Public health

  • EbolaEbola outbreak: where we are now and what happens next

    By Colin Brown

    Ever since its discovery, it has been appreciated that Ebola poses a serious risk to global public health. Infectious diseases represent a global threat, not just to those within the country or region of emergence. With the current increase in the movement of people (rural to urban, within countries and across borders), this risk will inevitably increase. While the current priority should be to contain the present outbreak, there is a great need to plan for prevention of future events. The development of an international response group tasked with immediate assessment of and initial response to emerging pathogens is needed, backed by sufficient international political will, clinical expertise, and funding. This needs to be agile and responsive, with clear chains of command, and able to engage early.

  • Food safetyA computer program would track food, ingredients in packaged food, imported into U.S.

    Scientists at University of Minnesota’s National Center for Food Protection and Defense(NCFPD) are developing a computer program called CRISTAL, which could allow the government and private sector to map the supply chain of every product imported into the United States, from mobile phones to car seats to the ingredients in packaged foods. The USDA already monitors some aspects of the nation’s food safety, but DHS is particularly interested in CRISTAL because of increasing terror threats to the nation’s food supply.

  • Medical cybersecurityMedical devices, not only medical records, are vulnerable to hackers

    Health organizations have spent millions of dollars to protect hospital computer systems and software from malware, but hospitals today are increasingly equipped with many medical devices linked to Wi-Fi, making the devices a portal to hospital room operations. Infusion pumps deliver measured doses of nutrients or medications such as insulin or other hormones, antibiotics, chemotherapy drugs, and pain relievers into a patient’s body. Although it has yet to happen, it is quite possible for a hacker to infiltrate an active infusion pump on a hospital’s Wi-Fi and change the dosage. Hackers can also use the pump’s network access to inject malware in the hospital’s network systems, giving them entry to patients’ medical records. The records can then be sold to identity thieves.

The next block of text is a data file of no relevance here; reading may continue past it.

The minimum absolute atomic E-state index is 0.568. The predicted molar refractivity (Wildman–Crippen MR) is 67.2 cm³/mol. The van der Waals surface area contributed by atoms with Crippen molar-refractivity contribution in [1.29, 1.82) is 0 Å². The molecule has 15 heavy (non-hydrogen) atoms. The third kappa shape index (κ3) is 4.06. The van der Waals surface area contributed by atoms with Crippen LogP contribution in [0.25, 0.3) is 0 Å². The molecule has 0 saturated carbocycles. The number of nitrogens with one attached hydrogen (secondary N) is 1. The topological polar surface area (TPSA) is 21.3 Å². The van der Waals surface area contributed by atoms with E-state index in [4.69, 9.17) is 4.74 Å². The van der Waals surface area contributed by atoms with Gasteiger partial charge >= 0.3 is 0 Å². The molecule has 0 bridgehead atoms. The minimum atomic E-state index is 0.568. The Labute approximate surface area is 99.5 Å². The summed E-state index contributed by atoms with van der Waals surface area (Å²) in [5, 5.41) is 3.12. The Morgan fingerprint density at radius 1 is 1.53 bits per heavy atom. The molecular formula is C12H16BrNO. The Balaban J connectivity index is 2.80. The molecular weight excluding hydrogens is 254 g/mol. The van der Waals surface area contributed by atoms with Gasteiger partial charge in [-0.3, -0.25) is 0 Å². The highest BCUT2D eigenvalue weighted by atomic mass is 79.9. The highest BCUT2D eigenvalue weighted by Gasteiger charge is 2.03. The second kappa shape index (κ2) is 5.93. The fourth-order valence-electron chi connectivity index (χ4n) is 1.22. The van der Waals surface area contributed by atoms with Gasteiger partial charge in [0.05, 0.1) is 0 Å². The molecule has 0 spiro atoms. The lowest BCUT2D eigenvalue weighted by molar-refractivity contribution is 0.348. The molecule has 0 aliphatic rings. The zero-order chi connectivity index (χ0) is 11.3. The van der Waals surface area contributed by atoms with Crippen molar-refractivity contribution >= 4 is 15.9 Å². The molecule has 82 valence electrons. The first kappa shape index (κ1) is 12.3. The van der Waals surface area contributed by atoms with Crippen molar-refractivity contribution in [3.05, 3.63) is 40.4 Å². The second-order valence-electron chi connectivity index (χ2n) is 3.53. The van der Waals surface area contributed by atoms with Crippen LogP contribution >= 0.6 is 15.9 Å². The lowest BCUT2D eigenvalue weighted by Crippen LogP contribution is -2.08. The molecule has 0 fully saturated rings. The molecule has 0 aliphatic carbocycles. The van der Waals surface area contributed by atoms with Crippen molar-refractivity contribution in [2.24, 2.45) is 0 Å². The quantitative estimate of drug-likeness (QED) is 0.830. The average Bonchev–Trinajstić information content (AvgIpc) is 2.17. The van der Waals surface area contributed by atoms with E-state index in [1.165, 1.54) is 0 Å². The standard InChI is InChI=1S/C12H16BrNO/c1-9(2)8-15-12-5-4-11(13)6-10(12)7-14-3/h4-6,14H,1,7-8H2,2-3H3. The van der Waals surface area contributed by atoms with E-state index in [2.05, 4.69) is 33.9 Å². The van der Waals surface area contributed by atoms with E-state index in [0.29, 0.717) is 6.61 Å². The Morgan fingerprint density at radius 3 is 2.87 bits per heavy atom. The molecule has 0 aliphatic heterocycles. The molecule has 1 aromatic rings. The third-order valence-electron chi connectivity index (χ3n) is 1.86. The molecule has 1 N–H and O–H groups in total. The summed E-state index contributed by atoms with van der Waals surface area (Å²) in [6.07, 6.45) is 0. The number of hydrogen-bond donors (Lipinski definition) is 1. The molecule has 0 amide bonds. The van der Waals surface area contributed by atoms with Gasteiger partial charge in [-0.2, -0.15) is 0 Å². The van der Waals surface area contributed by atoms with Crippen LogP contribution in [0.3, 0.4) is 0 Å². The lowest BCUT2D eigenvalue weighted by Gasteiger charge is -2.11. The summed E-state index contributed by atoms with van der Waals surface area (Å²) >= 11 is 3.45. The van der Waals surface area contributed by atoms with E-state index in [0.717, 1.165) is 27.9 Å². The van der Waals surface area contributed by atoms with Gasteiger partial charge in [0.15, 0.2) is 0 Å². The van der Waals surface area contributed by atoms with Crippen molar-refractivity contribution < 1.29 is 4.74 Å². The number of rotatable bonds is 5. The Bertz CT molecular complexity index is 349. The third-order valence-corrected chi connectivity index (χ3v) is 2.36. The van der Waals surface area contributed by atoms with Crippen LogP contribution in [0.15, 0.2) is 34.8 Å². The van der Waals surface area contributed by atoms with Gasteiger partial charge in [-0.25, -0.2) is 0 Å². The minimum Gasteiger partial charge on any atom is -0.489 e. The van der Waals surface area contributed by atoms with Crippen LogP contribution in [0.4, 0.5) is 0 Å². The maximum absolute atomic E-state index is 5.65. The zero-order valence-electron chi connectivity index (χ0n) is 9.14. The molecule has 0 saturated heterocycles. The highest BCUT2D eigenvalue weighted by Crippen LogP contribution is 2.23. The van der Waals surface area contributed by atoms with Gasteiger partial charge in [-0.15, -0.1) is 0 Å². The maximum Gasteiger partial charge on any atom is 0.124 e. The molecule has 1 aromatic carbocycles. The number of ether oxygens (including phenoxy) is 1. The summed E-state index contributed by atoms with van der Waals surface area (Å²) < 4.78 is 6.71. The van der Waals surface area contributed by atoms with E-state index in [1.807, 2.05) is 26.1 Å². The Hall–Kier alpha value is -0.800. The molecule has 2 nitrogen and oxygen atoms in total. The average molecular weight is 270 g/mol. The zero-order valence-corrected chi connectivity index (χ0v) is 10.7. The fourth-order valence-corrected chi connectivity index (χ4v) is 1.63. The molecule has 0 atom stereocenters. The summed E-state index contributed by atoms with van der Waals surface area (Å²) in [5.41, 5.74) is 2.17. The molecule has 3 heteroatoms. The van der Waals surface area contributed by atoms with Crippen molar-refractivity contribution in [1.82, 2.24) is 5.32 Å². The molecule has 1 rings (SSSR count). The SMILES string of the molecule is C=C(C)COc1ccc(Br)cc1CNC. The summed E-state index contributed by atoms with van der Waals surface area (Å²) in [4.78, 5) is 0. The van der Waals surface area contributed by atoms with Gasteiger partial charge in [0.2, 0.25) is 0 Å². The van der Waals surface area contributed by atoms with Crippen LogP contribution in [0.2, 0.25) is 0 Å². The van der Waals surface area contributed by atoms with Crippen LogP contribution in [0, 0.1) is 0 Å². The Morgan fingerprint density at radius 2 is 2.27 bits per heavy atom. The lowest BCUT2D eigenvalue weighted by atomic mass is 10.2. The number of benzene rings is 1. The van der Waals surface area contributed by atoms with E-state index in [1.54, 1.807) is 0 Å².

• EbolaHigh security Australian laboratory advancing Ebola research

    With the Ebola epidemic still a threat, many in the international disease research community are searching for a cure. One such laboratory is a high-security facility in Geelong, Australia. It focuses exclusively on Ebola research and testing, particularly the Zaire strain of the virus, which has ravaged Guinea, Liberia, and Sierra Leone.

  • Food safetyNew technology quickly traces source of tainted food

    Foodborne illnesses kill roughly 3,000 Americans each year and about 1 in 6 are sickened, according to the Centers for Disease Control and Prevention. Yet most contaminated foods are never traced back to their source. This is because existing methods to track tainted food following its supply chain from table to farm are highly inefficient, jeopardizing the health of millions and costing the food industry billions. A typical process to trace food includes interviewing consumers and suppliers and examining every detail of the supply chain, a tedious method that takes weeks at best to complete. Researchers have now developed a cost-effective and highly efficient method to accurately trace contaminated food back to its source.

  • Biolabs2014 saw potentially serious safety mishaps at U.S. biolabs

    U.S. government laboratories working with potentially deadly biological agents have had to deal with several lab incidents in the past two years.Congress and federal officials have called for better enforcement of safe operating procedures at U.S. government labs. “There is a continued lack of national standards for designing, constructing, commissioning and overseeing” these labs, said a Government Accountability Office (GAO) expert.

  • Bioterror agentsA combination ricin/anthrax vaccine shows promise

    Soligenix, Inc. last month announced the publication of data demonstrating that the combination of RiVax and VeloThrax induces protective immunity to both ricin toxin and anthrax toxin exposure. RiVax is the company’s candidate vaccine for the prevention of exposure to ricin toxin using an antigen which is completely devoid of the toxic activity of ricin. VeloThrax is the company’s candidate vaccine which employs a derivative of recombinant protective antigen, termed Dominant Negative Inhibitor (DNI), which is a candidate for inclusion in a next generation anthrax vaccine.

  • Nuclear facilitiesStudying cancer risks near nuclear facilities

    The National Academy of Sciences has issues a brief report which provides an expert committee’s advice about general methodological considerations for carrying out a pilot study of cancer risks near seven nuclear facilities in the United States. The pilot study will assess the feasibility of two approaches that could be used in a nationwide study to analyze cancer risk near nuclear facilities regulated by the U.S. Nuclear Regulatory Commission (NRC).